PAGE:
Tag Archive for: hiring a PR firm

Purpose-driven brands value PR, but it requires emotional intelligence and keen cultural sensitivities. Never has this been more true than in today’s divided political climate. Before we get into purpose-driven PR, let’s establish what a purpose-driven brand is.

A purpose-driven brand is one that has authentically and thoroughly instituted a larger social benefit into their company culture and business model. Purpose-driven brands exemplify values, not just talk about them or use them in advertising. Brands like Toms, Patagonia, and many B-Corps are good examples.

So why is purpose-driven PR important for these brands?

Purpose-Driven Values Require Courage

While consumers are increasingly demanding brands and companies take a stand, it’s not all roses for purpose-driven brands. Successful purpose-driven brands value PR firms for their independent perspectives.   Sometimes a purpose-driven brand will need to defend its purpose, or explain why it made a choice inconsistent with its stated purpose. Sometimes a brand should double down on its purpose, and sometimes an exception can and should happen. Sometimes a brand’s legacy reputation needs to catch up with today’s cultural expectations.  Having PR executives at the table during these discussions ensures brand reputation and brand value are part of the decision matrix. PR will ensure that the message is clear, and brand consistent with the press and consumers. The more consistent a brand is in its purpose, the more noteworthy it will be when it’s inconsistent. PR will help you navigate those sharky waters. More and more consumers expect candor when brands make mistakes, but this kind of candor is antithetical to many executives, but when PR has a seat at the table from the start, they can avoid many expensive pitfalls.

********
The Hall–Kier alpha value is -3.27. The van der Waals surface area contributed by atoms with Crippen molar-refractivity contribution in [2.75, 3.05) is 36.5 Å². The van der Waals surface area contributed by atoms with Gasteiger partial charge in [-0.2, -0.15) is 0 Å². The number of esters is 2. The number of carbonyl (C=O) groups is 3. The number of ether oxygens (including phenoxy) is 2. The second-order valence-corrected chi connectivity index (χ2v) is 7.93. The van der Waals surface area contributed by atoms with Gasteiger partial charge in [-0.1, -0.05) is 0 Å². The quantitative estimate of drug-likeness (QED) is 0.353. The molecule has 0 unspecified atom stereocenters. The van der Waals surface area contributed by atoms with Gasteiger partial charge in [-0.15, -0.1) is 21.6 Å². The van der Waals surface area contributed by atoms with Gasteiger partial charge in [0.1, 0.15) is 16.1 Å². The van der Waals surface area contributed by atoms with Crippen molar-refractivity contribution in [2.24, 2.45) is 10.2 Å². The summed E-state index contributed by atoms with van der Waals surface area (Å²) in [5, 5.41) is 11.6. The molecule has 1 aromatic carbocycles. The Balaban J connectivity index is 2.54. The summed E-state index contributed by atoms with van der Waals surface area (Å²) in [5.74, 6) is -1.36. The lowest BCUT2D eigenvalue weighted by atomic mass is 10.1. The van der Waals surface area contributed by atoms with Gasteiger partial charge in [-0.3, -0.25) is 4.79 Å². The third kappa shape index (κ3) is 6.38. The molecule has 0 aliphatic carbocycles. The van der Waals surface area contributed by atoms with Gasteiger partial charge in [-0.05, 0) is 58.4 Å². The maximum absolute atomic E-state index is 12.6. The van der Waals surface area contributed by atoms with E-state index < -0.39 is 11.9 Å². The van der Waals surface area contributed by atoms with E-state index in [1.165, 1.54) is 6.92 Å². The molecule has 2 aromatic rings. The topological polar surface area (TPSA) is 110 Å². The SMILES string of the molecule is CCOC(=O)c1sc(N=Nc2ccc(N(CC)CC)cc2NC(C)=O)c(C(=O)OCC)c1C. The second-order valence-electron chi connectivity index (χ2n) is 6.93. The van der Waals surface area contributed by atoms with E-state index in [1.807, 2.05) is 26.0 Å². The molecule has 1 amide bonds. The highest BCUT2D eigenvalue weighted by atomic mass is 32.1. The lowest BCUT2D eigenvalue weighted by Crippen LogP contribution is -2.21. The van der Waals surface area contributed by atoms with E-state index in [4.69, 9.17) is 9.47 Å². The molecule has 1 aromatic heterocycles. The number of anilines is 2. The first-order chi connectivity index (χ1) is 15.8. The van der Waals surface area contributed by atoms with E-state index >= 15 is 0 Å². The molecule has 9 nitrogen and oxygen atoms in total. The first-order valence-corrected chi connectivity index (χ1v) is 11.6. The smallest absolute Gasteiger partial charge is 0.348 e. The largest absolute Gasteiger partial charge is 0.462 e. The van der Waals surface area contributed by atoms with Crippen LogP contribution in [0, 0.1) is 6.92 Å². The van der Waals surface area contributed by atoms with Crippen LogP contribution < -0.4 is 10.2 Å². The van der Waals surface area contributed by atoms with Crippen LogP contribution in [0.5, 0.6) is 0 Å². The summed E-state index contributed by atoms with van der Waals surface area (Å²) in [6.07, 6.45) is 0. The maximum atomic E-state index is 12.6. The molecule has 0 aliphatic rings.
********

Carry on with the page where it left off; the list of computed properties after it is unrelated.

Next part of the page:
Speaking of Purpose-Driven Apologies

In PR, we often talk about “getting ahead” of a problem. Purpose-driven brands, for all their glory, are imperfect, so well-considered and authentic owned media and earned media can really make a difference. Purpose-driven brands value PR firms for the ability to get an apology to the right place at the right time. Recently, Patagonia’s CEO wrote that Patagonia is imperfect, even as it remains committed to its sustainability purpose. The piece was incredibly well executed and a brilliant example of leadership, but it was also incredibly well executed. CEOs deserve credit for this kind of leadership, but it’s often PR that puts the resonance into a big, bold, statement like this.

Communications Needs to Reflect Internal Purpose